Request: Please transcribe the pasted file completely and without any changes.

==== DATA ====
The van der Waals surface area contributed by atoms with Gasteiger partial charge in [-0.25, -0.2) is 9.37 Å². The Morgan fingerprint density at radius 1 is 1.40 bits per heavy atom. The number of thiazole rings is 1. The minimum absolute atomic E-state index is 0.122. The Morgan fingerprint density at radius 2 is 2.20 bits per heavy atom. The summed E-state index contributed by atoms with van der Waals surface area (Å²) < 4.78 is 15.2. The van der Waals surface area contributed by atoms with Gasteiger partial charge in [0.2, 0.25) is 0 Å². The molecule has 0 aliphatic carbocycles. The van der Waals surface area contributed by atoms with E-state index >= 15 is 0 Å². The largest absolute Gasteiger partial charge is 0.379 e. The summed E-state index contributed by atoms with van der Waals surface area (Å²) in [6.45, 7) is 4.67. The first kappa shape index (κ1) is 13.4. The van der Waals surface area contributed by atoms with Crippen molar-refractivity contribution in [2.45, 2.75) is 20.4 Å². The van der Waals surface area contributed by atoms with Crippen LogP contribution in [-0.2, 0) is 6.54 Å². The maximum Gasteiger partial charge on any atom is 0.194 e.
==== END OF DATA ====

The van der Waals surface area contributed by atoms with Gasteiger partial charge in [-0.25, -0.2) is 9.37 Å². The Morgan fingerprint density at radius 1 is 1.40 bits per heavy atom. The number of thiazole rings is 1. The minimum absolute atomic E-state index is 0.122. The Morgan fingerprint density at radius 2 is 2.20 bits per heavy atom. The summed E-state index contributed by atoms with van der Waals surface area (Å²) < 4.78 is 15.2. The van der Waals surface area contributed by atoms with Gasteiger partial charge in [0.2, 0.25) is 0 Å². The molecule has 0 aliphatic carbocycles. The van der Waals surface area contributed by atoms with E-state index >= 15 is 0 Å². The largest absolute Gasteiger partial charge is 0.379 e. The summed E-state index contributed by atoms with van der Waals surface area (Å²) in [6.45, 7) is 4.67. The first kappa shape index (κ1) is 13.4. The van der Waals surface area contributed by atoms with Crippen molar-refractivity contribution in [2.45, 2.75) is 20.4 Å². The van der Waals surface area contributed by atoms with Crippen LogP contribution in [-0.2, 0) is 6.54 Å². The maximum Gasteiger partial charge on any atom is 0.194 e.